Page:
Saying that "the safety of our campus communities is a matter of utmost concern," Johns Hopkins University President Ronald J. Daniels and Johns Hopkins Medicine CEO Paul Rothman announced today in a message to faculty, staff, and students that the university is exploring the establishment of a university police department.
The full text of their message is below:
Dear Faculty, Students, and Staff:
Over recent months, we have shared with you information about safety and security efforts on and around our university and medical campuses, including the significant and growing investments in Johns Hopkins' own multifaceted security operations. We write to inform you of related developments at the state and city levels as we consider a new step for Johns Hopkins: establishing a university police department, specifically trained to meet the unique needs of a university environment.
The safety of our campus communities is a matter of utmost concern for Johns Hopkins, and the idea of a university police department has been suggested to us with increased urgency over the past year, given the challenges of urban crime here in Baltimore and the threat of active shooters in educational and health care settings. Johns Hopkins' current security program is unusual among its peers; almost every other urban research university, across the country and in Baltimore, has a university police department as part of its security operation.
Last fall, we undertook a series of visits to university peers in Philadelphia, Chicago, and Los Angeles, and we began to seek the advice of outside experts and to study the experience of university police departments. We also have been working closely with Baltimore Mayor Catherine Pugh and Police Commissioner Darryl De Sousa to explore new ways to support and strengthen the public safety strategies of City Hall and the Baltimore Police Department (BPD).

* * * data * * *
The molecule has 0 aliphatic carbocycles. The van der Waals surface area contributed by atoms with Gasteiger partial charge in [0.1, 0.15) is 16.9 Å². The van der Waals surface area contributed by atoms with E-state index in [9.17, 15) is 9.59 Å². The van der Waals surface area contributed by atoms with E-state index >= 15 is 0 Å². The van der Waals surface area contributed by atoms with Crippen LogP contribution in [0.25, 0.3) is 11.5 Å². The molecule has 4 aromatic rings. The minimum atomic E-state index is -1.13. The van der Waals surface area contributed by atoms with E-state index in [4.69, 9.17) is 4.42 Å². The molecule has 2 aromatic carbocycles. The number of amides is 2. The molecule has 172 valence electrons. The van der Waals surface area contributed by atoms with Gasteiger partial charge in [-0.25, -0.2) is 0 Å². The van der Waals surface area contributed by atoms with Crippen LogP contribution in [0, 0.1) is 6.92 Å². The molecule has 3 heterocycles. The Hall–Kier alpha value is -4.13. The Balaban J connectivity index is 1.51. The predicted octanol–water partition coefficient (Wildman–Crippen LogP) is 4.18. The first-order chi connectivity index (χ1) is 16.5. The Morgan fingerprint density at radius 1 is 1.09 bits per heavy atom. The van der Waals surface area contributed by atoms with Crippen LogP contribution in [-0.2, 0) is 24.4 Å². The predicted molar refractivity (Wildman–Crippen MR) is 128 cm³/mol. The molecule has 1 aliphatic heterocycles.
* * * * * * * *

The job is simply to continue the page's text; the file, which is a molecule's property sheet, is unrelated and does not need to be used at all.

We wanted you to be informed early of this process, which requires both state and city approvals. As a first step, a bill is being introduced this week in the Maryland General Assembly that would give private colleges and universities in Baltimore City the authority to work with the BPD to create a university police department. This legislation is modeled after the existing authorization for police departments at public universities in the city, including the University of Maryland, Baltimore; University of Baltimore; Morgan State University; and Coppin State University. The department would be developed and implemented through a detailed agreement with BPD regarding the size, scope, training, and capabilities of a university police department in the same geographic area where we have patrols around our university and medical campuses.
We fully support this legislative effort as the start of a comprehensive process that must and will include extensive consultations with faculty, students, and staff across Johns Hopkins' university and medical campuses in Baltimore, as well as with our neighbors and with leaders at the community, city, and state levels. We see this as a critical opportunity not only to strengthen public safety in and around our campuses but also to build a model university police department that focuses specifically on the needs of our community and reflects contemporary best practices at universities with academic medical centers. We expect the department to uphold in every way the core values of our institution, including a deep respect for freedom of expression, a meaningful connection to our neighbors, an unwavering commitment to equity and inclusion, and a promise of transparency and accountability.
Importantly, any university police department at Johns Hopkins would not replace our current public safety and security operations. Rather, university police officers would become part of our existing integrated security structure, serving in a complementary role to the employed and contract security teams serving on and around Johns Hopkins' university and medical campuses in Baltimore today. This kind of focused, highly trained, and multilayered security model has proved effective at urban peer universities, and we believe it could be of great benefit to the Johns Hopkins community.
We will keep you apprised as this important security proposal progresses. Please check the Campus Safety and Security website for more information and for upcoming opportunities to learn about this proposal and offer your valuable input.
Ronald J. Daniels
President, Johns Hopkins University
Paul B. Rothman, M.D.
Dean of the Medical Faculty
CEO, Johns Hopkins Medicine